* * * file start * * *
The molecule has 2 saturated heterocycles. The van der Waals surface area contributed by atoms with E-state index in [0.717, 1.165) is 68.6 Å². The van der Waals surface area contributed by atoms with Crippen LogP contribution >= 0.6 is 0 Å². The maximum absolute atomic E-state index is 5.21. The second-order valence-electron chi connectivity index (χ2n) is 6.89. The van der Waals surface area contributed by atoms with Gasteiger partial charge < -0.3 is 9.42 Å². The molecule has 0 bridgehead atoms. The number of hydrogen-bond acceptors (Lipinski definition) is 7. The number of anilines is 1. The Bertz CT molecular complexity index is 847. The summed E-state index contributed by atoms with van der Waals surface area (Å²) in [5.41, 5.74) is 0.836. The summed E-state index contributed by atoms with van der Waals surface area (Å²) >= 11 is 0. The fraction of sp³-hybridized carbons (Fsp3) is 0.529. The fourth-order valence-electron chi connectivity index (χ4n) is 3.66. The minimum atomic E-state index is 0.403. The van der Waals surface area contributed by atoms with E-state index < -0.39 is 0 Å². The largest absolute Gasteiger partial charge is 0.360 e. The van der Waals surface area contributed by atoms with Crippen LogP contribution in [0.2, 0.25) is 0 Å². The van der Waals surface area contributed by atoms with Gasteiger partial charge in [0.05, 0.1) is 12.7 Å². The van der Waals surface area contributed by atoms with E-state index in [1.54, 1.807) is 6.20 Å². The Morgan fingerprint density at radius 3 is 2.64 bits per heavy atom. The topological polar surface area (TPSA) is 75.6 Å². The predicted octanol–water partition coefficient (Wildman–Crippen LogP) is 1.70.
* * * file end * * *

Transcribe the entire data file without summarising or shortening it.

The molecule has 2 saturated heterocycles. The van der Waals surface area contributed by atoms with E-state index in [0.717, 1.165) is 68.6 Å². The van der Waals surface area contributed by atoms with Crippen LogP contribution >= 0.6 is 0 Å². The maximum absolute atomic E-state index is 5.21. The second-order valence-electron chi connectivity index (χ2n) is 6.89. The van der Waals surface area contributed by atoms with Gasteiger partial charge < -0.3 is 9.42 Å². The molecule has 0 bridgehead atoms. The number of hydrogen-bond acceptors (Lipinski definition) is 7. The number of anilines is 1. The Bertz CT molecular complexity index is 847. The summed E-state index contributed by atoms with van der Waals surface area (Å²) in [5.41, 5.74) is 0.836. The summed E-state index contributed by atoms with van der Waals surface area (Å²) >= 11 is 0. The fraction of sp³-hybridized carbons (Fsp3) is 0.529. The fourth-order valence-electron chi connectivity index (χ4n) is 3.66. The minimum atomic E-state index is 0.403. The van der Waals surface area contributed by atoms with E-state index < -0.39 is 0 Å². The largest absolute Gasteiger partial charge is 0.360 e. The van der Waals surface area contributed by atoms with Crippen LogP contribution in [0.2, 0.25) is 0 Å². The van der Waals surface area contributed by atoms with Gasteiger partial charge in [0.05, 0.1) is 12.7 Å². The van der Waals surface area contributed by atoms with E-state index in [1.54, 1.807) is 6.20 Å². The Morgan fingerprint density at radius 3 is 2.64 bits per heavy atom. The topological polar surface area (TPSA) is 75.6 Å². The predicted octanol–water partition coefficient (Wildman–Crippen LogP) is 1.70.